On a roll...
How roller skating developed from a novelty pastime to a proposed Olympic sport.
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The idea of adding wheels to footwear is over two centuries old. The first recorded use of roller skates took place in 1743 during a stage performance in London. Unfortunately, the identity of the inventor is not known. The first patent for roller skates was lodged in 1760 by a Belgian inventor called John Joseph Merlin, who demonstrated a primitive inline skate with metal wheels. Unfortunately for Mr Merlin, his invention failed to grab the public’s enthusiasm. In fact, it took another 103 years before James Plimpton, from Massachusetts, USA, claimed to have invented what he called the ‘rocking’ skate. This was a distinct improvement on the existing wheeled skates of the time, as wearers could easily turn around corners.
Mr Plimpton’s roller skate had four wheels set in two side-by-side pairs, and offered a pivoting action through a rubber cushion that allowed the wearer to turn in a curve by leaning to one side. This new design was such a success that the first public skating rink was opened in 1866 in Newport, Rhode Island. This ‘quad skate’ design allowed for much greater manoeuvrability, and it went on to dominate the roller skate industry for more than a hundred years.
Children’s Museum of Indianapolis
The next chapter of the story took place in 1876, when William Brown in Birmingham, England patented a design for roller skate wheels. His goal was to keep apart the fixed and moveable bearing surfaces of the axle. To achieve this, Mr Brown worked closely with Joseph Henry Hughes who, in 1877, patented a ball (roller) bearing race for bicycle and carriage wheels, which included the elements of an adjustable system.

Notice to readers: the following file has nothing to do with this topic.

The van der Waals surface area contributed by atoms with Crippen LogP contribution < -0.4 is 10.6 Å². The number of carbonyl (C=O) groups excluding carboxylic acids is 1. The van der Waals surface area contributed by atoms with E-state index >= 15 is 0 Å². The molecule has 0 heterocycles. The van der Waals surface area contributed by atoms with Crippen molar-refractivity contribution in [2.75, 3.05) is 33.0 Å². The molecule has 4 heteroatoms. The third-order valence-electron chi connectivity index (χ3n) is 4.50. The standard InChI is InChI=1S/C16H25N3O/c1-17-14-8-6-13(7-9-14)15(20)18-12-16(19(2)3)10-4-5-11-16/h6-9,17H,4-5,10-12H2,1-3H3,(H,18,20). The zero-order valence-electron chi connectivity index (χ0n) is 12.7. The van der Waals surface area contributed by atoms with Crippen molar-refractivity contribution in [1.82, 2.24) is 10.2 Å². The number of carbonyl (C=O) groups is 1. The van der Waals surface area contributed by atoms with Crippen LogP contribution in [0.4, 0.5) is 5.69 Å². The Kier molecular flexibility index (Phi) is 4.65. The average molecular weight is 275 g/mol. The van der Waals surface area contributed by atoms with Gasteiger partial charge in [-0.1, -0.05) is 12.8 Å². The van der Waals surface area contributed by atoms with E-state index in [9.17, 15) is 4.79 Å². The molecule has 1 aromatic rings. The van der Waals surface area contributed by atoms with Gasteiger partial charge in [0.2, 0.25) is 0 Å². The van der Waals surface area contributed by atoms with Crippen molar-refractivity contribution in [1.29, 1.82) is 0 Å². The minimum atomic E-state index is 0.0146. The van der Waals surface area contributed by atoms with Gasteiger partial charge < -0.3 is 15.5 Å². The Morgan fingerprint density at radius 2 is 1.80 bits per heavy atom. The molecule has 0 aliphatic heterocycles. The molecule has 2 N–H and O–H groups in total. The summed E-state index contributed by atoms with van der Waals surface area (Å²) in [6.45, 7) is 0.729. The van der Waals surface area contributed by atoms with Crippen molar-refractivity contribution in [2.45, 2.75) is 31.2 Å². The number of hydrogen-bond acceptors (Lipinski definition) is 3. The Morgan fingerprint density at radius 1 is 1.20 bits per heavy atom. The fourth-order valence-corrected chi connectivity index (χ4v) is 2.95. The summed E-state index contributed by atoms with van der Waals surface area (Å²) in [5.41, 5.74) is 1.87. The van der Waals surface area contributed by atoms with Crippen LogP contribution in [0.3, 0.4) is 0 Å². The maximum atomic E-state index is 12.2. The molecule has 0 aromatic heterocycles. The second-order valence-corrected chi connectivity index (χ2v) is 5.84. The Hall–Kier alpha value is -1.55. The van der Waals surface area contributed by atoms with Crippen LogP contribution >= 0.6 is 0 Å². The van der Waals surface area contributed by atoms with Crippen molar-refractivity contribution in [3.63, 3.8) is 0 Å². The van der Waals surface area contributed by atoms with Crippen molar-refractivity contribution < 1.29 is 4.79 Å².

The ability to stop roller skates quickly also dates from 1876, when the toe stop was first patented. Toe stops are still used today on most quad skates and on some inline skates.
By the 1880s, roller skates were being mass-produced in the US – the first of several boom periods of popularity. Micajah Henley of Richmond, Indiana manufactured thousands of skates each week during these peak sales periods. Henley skates were the first with adjustable tension provided by a screw, which later developed into the kingbolt mechanism on modern quad skates.
In 1884, Levant Richardson patented the use of steel ball bearings in skate wheels in order to reduce friction, so allowing skaters to increase their speed. Four years later, the Richardson Ball Bearing and Skate Company was founded, which made skates for most of the professional skate racers of the day.
By then, the design of the quad skate had essentially evolved into what we have today. This remained the dominant roller skate design until near the end of the 20th century. In 1979, Americans Brennan and Scott Olson found a pair of inline skates that had been made in the 1960s by the Chicago Roller Skate Company. Identifying the potential for off-ice hockey training, they redesigned the skates using modern materials and attaching ice hockey boots.
A competitive sport
Initially just an occasional pastime, roller skating eventually gained sufficient devotees for it to become a competitive sport. The appearance of roller hockey was the first evidence of roller skating being taken seriously. This sport was demonstrated in the 1992 Summer Olympic Games, when Argentina won the gold medal. Roller skating was considered for the 2012 Summer Olympics, but so far has not become an official Olympic event.
The popularity of roller skating particularly exploded during the disco craze of the 1980s and, according to a US National Sporting Goods Association study, 2.5 million people in North America were playing roller hockey in 1999. Other roller skating sports include speed skating, figure skating, jam skating (a combination of dance, gymnastics and ice skating, performed on roller skates) and roller derby.
Earl J McGehee